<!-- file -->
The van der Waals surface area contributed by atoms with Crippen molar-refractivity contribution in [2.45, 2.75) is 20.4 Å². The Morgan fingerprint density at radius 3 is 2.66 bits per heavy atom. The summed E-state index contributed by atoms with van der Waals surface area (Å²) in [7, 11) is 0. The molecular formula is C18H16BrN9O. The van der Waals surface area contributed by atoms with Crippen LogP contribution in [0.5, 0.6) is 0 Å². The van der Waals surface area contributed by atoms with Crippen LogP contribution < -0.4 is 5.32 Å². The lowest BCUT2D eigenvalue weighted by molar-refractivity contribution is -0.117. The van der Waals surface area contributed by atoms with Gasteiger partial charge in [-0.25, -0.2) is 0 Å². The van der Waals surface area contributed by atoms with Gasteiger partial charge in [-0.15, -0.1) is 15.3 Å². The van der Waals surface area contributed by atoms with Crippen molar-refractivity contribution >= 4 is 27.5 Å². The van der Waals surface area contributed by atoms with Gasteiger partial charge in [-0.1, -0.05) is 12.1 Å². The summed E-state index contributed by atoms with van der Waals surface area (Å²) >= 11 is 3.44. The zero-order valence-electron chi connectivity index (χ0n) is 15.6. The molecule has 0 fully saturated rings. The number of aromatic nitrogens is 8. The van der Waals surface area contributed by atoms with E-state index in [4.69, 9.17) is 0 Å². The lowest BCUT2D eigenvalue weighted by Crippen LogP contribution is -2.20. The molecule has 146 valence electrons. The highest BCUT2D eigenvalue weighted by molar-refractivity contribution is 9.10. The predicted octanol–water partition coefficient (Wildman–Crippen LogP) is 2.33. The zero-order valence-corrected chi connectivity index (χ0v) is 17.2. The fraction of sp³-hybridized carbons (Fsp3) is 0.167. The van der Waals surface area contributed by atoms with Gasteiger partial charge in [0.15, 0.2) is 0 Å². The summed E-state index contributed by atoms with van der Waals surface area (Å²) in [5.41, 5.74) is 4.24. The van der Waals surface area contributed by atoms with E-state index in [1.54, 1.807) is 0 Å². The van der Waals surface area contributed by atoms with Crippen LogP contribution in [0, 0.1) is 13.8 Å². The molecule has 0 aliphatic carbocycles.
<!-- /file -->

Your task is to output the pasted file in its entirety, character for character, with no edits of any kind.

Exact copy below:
The van der Waals surface area contributed by atoms with Crippen molar-refractivity contribution in [2.45, 2.75) is 20.4 Å². The Morgan fingerprint density at radius 3 is 2.66 bits per heavy atom. The summed E-state index contributed by atoms with van der Waals surface area (Å²) in [7, 11) is 0. The molecular formula is C18H16BrN9O. The van der Waals surface area contributed by atoms with Crippen LogP contribution in [0.5, 0.6) is 0 Å². The van der Waals surface area contributed by atoms with Crippen LogP contribution < -0.4 is 5.32 Å². The lowest BCUT2D eigenvalue weighted by molar-refractivity contribution is -0.117. The van der Waals surface area contributed by atoms with Gasteiger partial charge in [-0.25, -0.2) is 0 Å². The van der Waals surface area contributed by atoms with Gasteiger partial charge in [-0.15, -0.1) is 15.3 Å². The van der Waals surface area contributed by atoms with Crippen molar-refractivity contribution >= 4 is 27.5 Å². The van der Waals surface area contributed by atoms with Gasteiger partial charge in [-0.1, -0.05) is 12.1 Å². The summed E-state index contributed by atoms with van der Waals surface area (Å²) >= 11 is 3.44. The zero-order valence-electron chi connectivity index (χ0n) is 15.6. The molecule has 0 fully saturated rings. The number of aromatic nitrogens is 8. The van der Waals surface area contributed by atoms with E-state index in [4.69, 9.17) is 0 Å². The lowest BCUT2D eigenvalue weighted by Crippen LogP contribution is -2.20. The molecule has 146 valence electrons. The highest BCUT2D eigenvalue weighted by molar-refractivity contribution is 9.10. The predicted octanol–water partition coefficient (Wildman–Crippen LogP) is 2.33. The zero-order valence-corrected chi connectivity index (χ0v) is 17.2. The fraction of sp³-hybridized carbons (Fsp3) is 0.167. The van der Waals surface area contributed by atoms with Gasteiger partial charge in [0.15, 0.2) is 0 Å². The summed E-state index contributed by atoms with van der Waals surface area (Å²) in [5.41, 5.74) is 4.24. The van der Waals surface area contributed by atoms with E-state index in [1.54, 1.807) is 0 Å². The van der Waals surface area contributed by atoms with Crippen LogP contribution in [0, 0.1) is 13.8 Å². The molecule has 0 aliphatic carbocycles.